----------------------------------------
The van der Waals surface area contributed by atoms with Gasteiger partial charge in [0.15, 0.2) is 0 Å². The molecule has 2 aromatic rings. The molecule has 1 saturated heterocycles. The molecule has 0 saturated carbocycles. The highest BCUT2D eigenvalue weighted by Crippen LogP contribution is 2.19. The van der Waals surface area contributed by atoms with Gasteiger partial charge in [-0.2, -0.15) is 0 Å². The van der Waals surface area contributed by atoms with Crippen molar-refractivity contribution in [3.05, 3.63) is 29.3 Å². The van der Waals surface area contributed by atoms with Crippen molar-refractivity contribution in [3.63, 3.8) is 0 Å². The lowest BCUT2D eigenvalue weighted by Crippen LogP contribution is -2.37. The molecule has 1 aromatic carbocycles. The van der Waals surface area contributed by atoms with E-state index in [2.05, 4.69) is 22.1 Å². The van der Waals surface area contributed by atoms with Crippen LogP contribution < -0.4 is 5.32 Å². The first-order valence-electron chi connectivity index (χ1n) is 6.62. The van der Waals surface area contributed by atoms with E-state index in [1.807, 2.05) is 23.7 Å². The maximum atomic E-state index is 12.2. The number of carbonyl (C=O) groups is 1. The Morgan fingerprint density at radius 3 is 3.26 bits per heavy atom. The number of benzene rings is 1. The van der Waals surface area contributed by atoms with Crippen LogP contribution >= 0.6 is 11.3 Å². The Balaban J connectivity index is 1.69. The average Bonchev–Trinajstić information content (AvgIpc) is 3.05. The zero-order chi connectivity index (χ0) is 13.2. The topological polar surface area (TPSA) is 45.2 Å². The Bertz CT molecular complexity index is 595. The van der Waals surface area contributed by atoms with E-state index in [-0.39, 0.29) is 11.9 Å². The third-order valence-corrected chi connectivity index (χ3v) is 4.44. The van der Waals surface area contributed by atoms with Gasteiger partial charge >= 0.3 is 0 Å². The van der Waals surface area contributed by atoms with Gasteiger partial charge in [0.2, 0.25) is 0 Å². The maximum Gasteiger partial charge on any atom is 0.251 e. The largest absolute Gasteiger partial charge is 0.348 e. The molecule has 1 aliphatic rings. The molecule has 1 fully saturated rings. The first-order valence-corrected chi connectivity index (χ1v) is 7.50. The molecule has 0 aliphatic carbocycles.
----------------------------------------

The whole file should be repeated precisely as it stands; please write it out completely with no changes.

The van der Waals surface area contributed by atoms with Gasteiger partial charge in [0.15, 0.2) is 0 Å². The molecule has 2 aromatic rings. The molecule has 1 saturated heterocycles. The molecule has 0 saturated carbocycles. The highest BCUT2D eigenvalue weighted by Crippen LogP contribution is 2.19. The van der Waals surface area contributed by atoms with Gasteiger partial charge in [-0.2, -0.15) is 0 Å². The van der Waals surface area contributed by atoms with Crippen molar-refractivity contribution in [3.05, 3.63) is 29.3 Å². The van der Waals surface area contributed by atoms with Crippen molar-refractivity contribution in [3.63, 3.8) is 0 Å². The lowest BCUT2D eigenvalue weighted by Crippen LogP contribution is -2.37. The molecule has 1 aromatic carbocycles. The van der Waals surface area contributed by atoms with E-state index in [2.05, 4.69) is 22.1 Å². The van der Waals surface area contributed by atoms with Crippen LogP contribution < -0.4 is 5.32 Å². The first-order valence-electron chi connectivity index (χ1n) is 6.62. The van der Waals surface area contributed by atoms with E-state index in [1.807, 2.05) is 23.7 Å². The maximum atomic E-state index is 12.2. The number of carbonyl (C=O) groups is 1. The Morgan fingerprint density at radius 3 is 3.26 bits per heavy atom. The number of benzene rings is 1. The van der Waals surface area contributed by atoms with Crippen LogP contribution >= 0.6 is 11.3 Å². The Balaban J connectivity index is 1.69. The average Bonchev–Trinajstić information content (AvgIpc) is 3.05. The zero-order chi connectivity index (χ0) is 13.2. The topological polar surface area (TPSA) is 45.2 Å². The Bertz CT molecular complexity index is 595. The van der Waals surface area contributed by atoms with E-state index in [-0.39, 0.29) is 11.9 Å². The third-order valence-corrected chi connectivity index (χ3v) is 4.44. The van der Waals surface area contributed by atoms with Gasteiger partial charge >= 0.3 is 0 Å². The van der Waals surface area contributed by atoms with Gasteiger partial charge in [0.2, 0.25) is 0 Å². The maximum Gasteiger partial charge on any atom is 0.251 e. The largest absolute Gasteiger partial charge is 0.348 e. The molecule has 1 aliphatic rings. The molecule has 1 fully saturated rings. The first-order valence-corrected chi connectivity index (χ1v) is 7.50. The molecule has 0 aliphatic carbocycles.